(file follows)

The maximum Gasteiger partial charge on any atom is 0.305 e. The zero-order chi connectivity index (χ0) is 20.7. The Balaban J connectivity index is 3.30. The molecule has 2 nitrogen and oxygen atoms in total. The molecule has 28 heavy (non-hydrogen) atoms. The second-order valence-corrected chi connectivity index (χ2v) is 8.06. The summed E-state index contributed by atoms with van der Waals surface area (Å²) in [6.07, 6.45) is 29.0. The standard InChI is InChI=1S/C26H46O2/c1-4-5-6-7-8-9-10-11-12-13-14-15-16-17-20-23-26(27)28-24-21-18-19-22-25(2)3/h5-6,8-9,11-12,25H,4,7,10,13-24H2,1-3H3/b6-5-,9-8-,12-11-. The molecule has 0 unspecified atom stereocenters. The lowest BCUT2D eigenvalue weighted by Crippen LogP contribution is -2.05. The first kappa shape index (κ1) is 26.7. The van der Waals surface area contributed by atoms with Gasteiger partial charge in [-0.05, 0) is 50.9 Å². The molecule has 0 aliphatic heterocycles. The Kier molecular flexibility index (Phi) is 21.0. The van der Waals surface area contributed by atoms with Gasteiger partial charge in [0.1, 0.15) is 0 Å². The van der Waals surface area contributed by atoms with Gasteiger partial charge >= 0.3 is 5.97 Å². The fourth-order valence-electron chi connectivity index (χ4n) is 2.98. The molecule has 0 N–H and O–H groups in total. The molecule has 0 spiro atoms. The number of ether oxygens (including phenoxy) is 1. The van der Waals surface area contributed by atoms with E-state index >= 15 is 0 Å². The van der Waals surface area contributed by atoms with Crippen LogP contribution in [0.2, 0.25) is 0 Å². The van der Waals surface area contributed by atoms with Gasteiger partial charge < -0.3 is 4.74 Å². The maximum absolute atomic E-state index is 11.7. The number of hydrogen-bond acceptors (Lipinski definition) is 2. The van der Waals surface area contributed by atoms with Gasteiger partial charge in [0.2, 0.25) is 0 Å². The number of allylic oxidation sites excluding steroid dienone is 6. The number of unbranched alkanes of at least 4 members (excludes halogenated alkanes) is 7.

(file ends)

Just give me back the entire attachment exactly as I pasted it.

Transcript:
The maximum Gasteiger partial charge on any atom is 0.305 e. The zero-order chi connectivity index (χ0) is 20.7. The Balaban J connectivity index is 3.30. The molecule has 2 nitrogen and oxygen atoms in total. The molecule has 28 heavy (non-hydrogen) atoms. The second-order valence-corrected chi connectivity index (χ2v) is 8.06. The summed E-state index contributed by atoms with van der Waals surface area (Å²) in [6.07, 6.45) is 29.0. The standard InChI is InChI=1S/C26H46O2/c1-4-5-6-7-8-9-10-11-12-13-14-15-16-17-20-23-26(27)28-24-21-18-19-22-25(2)3/h5-6,8-9,11-12,25H,4,7,10,13-24H2,1-3H3/b6-5-,9-8-,12-11-. The molecule has 0 unspecified atom stereocenters. The lowest BCUT2D eigenvalue weighted by Crippen LogP contribution is -2.05. The first kappa shape index (κ1) is 26.7. The van der Waals surface area contributed by atoms with Gasteiger partial charge in [-0.05, 0) is 50.9 Å². The molecule has 0 aliphatic heterocycles. The Kier molecular flexibility index (Phi) is 21.0. The van der Waals surface area contributed by atoms with Gasteiger partial charge in [0.1, 0.15) is 0 Å². The van der Waals surface area contributed by atoms with Gasteiger partial charge >= 0.3 is 5.97 Å². The fourth-order valence-electron chi connectivity index (χ4n) is 2.98. The molecule has 0 N–H and O–H groups in total. The molecule has 0 spiro atoms. The number of ether oxygens (including phenoxy) is 1. The van der Waals surface area contributed by atoms with E-state index >= 15 is 0 Å². The van der Waals surface area contributed by atoms with Crippen LogP contribution in [0.2, 0.25) is 0 Å². The van der Waals surface area contributed by atoms with Gasteiger partial charge < -0.3 is 4.74 Å². The maximum absolute atomic E-state index is 11.7. The number of hydrogen-bond acceptors (Lipinski definition) is 2. The van der Waals surface area contributed by atoms with Gasteiger partial charge in [0.2, 0.25) is 0 Å². The number of allylic oxidation sites excluding steroid dienone is 6. The number of unbranched alkanes of at least 4 members (excludes halogenated alkanes) is 7.